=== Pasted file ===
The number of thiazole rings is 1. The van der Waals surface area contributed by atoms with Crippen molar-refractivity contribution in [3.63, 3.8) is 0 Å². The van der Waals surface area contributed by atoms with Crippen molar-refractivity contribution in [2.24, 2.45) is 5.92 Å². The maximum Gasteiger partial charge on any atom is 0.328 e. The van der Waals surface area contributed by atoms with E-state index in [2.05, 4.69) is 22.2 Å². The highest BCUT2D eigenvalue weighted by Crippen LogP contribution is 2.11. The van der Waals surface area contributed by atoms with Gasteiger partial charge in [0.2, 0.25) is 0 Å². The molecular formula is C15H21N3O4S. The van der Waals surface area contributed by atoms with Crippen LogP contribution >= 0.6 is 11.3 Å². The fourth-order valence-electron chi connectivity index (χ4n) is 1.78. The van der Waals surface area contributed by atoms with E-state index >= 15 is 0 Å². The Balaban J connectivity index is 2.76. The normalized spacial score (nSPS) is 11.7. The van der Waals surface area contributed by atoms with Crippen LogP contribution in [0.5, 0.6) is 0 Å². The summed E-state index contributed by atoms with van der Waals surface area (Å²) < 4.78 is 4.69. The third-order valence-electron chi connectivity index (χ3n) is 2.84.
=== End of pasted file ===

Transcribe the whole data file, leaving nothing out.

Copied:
The number of thiazole rings is 1. The van der Waals surface area contributed by atoms with Crippen molar-refractivity contribution in [3.63, 3.8) is 0 Å². The van der Waals surface area contributed by atoms with Crippen molar-refractivity contribution in [2.24, 2.45) is 5.92 Å². The maximum Gasteiger partial charge on any atom is 0.328 e. The van der Waals surface area contributed by atoms with E-state index in [2.05, 4.69) is 22.2 Å². The highest BCUT2D eigenvalue weighted by Crippen LogP contribution is 2.11. The van der Waals surface area contributed by atoms with Gasteiger partial charge in [0.2, 0.25) is 0 Å². The molecular formula is C15H21N3O4S. The van der Waals surface area contributed by atoms with Crippen LogP contribution >= 0.6 is 11.3 Å². The fourth-order valence-electron chi connectivity index (χ4n) is 1.78. The van der Waals surface area contributed by atoms with E-state index >= 15 is 0 Å². The Balaban J connectivity index is 2.76. The normalized spacial score (nSPS) is 11.7. The van der Waals surface area contributed by atoms with Crippen LogP contribution in [0.5, 0.6) is 0 Å². The summed E-state index contributed by atoms with van der Waals surface area (Å²) < 4.78 is 4.69. The third-order valence-electron chi connectivity index (χ3n) is 2.84.